Photo/Illutration Aki Takahashi, left, and Hiroko Masuhara, who were involved in creating Akashi city’s new partnership system for same-sex couples, attend a news conference on Dec. 10 in Hyogo Prefecture. (Takeshi Amano)

AKASHI, Hyogo Prefecture--Akashi city in January will become the first local government in Japan to introduce a partnership system that treats the children of same-sex couples as “family,” city officials said on Dec. 10.

The move is in response to calls from sexual minorities to recognize the family relationships between LGBT couples and their children.

While the planned system is not legally binding at the national level, it will allow same-sex couples in the city to change their relationships from “roommates” to “relatives” in their residence certificates, effectively recognizing them and their children as equivalent to a family, according to the city.

Under the new partnership system, same-sex couples will be able to live in municipal housing and be buried together in municipal cemeteries.

City officials also said they expect the system will encourage schools and kindergartens to allow same-sex parents to pick up their children because they usually hand them over only to biological parents.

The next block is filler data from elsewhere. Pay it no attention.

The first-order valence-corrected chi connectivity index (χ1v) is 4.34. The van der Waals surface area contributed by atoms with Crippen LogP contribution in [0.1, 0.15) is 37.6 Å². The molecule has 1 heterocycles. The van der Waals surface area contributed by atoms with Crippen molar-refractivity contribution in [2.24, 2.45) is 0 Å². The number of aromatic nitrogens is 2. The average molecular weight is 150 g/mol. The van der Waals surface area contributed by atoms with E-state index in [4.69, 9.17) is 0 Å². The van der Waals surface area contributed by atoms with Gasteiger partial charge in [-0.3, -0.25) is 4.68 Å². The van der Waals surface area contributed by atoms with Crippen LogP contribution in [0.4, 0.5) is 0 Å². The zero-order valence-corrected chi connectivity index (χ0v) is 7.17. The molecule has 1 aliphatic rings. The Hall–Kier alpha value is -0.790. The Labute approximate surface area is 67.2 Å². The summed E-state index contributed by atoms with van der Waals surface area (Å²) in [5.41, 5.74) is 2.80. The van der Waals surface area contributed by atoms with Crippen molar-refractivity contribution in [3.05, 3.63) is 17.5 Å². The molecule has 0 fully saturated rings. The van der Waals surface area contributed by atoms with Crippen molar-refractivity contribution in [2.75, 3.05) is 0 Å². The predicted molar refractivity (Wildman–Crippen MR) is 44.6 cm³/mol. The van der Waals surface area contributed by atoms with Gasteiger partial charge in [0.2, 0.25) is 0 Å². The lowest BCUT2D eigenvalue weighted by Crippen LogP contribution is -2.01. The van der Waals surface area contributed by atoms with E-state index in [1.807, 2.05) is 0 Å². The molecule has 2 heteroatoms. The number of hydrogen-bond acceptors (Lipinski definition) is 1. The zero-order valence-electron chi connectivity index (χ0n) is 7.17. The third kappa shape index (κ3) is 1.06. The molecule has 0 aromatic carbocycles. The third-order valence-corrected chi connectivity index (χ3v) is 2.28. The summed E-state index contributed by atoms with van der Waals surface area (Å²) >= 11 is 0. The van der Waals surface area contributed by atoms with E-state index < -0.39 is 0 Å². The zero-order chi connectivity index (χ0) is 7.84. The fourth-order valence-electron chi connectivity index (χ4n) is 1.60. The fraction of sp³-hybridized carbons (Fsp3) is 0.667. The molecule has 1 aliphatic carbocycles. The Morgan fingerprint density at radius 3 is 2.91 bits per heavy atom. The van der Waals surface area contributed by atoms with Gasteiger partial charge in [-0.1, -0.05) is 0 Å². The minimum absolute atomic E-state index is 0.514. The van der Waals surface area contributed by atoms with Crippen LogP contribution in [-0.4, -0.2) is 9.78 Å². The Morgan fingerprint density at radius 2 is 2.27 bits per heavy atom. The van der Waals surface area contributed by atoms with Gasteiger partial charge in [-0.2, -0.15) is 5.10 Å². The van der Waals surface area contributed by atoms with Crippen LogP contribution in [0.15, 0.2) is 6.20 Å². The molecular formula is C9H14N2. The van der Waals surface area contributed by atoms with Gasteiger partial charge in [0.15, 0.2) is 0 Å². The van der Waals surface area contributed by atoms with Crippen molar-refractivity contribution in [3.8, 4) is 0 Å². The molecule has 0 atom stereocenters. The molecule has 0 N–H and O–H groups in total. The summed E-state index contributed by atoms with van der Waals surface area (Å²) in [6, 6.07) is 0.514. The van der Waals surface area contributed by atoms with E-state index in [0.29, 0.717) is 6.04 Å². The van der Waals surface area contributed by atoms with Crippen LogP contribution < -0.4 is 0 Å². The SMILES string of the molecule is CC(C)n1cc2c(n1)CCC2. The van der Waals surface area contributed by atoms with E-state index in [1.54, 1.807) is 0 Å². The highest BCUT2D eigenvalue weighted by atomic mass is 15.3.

“It’s the public sectors role to support residents without leaving anyone behind,” Akashi Mayor Fusaho Izumi said. “The new system covers children because we are working on town development that centers around children.”

The system will also recognize the relationships of heterosexual couples who chose not to file marriage registrations, such as those who want to maintain separate surnames, as equivalent to marriages.

To gain certification, the couple must both be of adult age, and at least one of them is required to live in the city or scheduled to move there.

The city will issue the couples with card-type certificates bearing their names. The names of their children can also be printed on the cards.

The Japanese government does not recognize same-sex marriages, but around 70 municipalities nationwide have introduced systems to certify same-sex couples as equivalent to married couples. Tokyo’s Shibuya Ward was the first to do so, in 2015.

This spring, the Akashi city government set up a division to promote the understanding of sexual diversity in society and employed two dedicated staff members who are both sexual minorities for that mission.

“There are many forms of couples and family, so we wanted to meet the needs of those people as much as possible,” one of the employees who was involved in creating the new partnership system said at a news conference.